We all want to get better, we all want to be the best at what we do and I’m no different. I’ve been wondering about how to maximise my independent study so as to best make use of my time and I think I’ve found some answers.
If you want to learn how to do a technique then it might be an idea to check the source of the technique in the first place. Whilst Rayson and Garside didn’t invent the technique, they perfected it! In the last post I explained how I implemented their work, this post is all about the ins and outs of their paper that has been cited a huge 492 times!
Rayson, P., & Garside, R. (2000, October). Comparing corpora using frequency profiling. In Proceedings of the workshop on Comparing Corpora(pp. 1-6). Association for Computational Linguistics.
You know me, I’m fascinated by masculinities online and when I came across this citation I just couldn’t resist! I’m usually a stickler for methodology in gender research but this paper really got me thinking. I’ll admit it’s not my perfect cup of tea…
But it’s pretty close!
On the back of the corpus chapter that I read through here, I thought that I would pick up an old project that I might explain in another post. Long story short, I wanted to try to build a system that will take input text and return innuendo. I chose innuendo as a form of humour because of seeming ease that anything can be twisted meaning training material for the system would be fruitful.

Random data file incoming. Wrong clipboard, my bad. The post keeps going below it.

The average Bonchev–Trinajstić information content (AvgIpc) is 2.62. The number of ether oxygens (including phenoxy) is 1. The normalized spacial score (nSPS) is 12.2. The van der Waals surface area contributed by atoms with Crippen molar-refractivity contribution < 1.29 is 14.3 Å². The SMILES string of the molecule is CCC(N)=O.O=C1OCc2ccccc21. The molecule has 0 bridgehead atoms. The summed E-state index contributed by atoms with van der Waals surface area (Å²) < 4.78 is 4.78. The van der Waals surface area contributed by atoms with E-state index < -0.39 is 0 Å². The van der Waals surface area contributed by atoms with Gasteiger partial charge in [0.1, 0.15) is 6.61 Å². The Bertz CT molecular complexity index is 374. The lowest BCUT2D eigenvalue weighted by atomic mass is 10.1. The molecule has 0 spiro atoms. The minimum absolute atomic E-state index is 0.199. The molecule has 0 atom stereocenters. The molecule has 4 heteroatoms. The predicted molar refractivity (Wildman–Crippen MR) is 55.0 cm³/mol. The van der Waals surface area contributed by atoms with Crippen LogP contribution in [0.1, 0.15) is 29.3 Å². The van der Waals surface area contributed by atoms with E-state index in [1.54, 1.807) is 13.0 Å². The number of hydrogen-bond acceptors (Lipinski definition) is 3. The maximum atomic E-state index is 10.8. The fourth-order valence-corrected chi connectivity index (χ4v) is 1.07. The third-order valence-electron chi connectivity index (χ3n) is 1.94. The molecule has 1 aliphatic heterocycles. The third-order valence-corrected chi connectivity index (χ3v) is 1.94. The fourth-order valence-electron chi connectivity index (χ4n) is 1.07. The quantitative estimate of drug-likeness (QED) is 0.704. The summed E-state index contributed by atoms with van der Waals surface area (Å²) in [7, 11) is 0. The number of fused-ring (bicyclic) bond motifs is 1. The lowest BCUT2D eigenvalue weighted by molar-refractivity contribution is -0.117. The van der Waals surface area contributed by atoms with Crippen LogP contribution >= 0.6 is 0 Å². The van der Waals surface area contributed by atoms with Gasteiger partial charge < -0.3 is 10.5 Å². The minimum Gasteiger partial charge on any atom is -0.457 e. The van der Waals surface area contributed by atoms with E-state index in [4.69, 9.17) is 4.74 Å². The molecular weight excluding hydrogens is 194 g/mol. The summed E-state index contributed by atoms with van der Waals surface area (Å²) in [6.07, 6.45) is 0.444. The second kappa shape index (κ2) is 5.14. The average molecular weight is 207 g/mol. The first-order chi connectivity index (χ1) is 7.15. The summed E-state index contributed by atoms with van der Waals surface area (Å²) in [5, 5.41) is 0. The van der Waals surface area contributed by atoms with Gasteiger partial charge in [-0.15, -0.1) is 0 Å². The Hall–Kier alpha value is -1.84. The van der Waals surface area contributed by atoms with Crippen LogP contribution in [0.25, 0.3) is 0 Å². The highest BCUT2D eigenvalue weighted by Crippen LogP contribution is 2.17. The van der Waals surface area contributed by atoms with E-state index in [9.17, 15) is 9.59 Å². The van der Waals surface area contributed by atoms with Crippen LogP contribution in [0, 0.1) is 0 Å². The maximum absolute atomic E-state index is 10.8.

I went into this chapter (24 in the Oxford Handbook of Computational Linguistics) to answer a question that motivated me to get the book in the first place: “How should I extract a quantitive proof from a corpus?”. Unfortunately, it didn’t answer this question but it did provide a great jumping off point for further research.
Mitkov, R. (2005). The Oxford handbook of computational linguistics. Oxford University Press.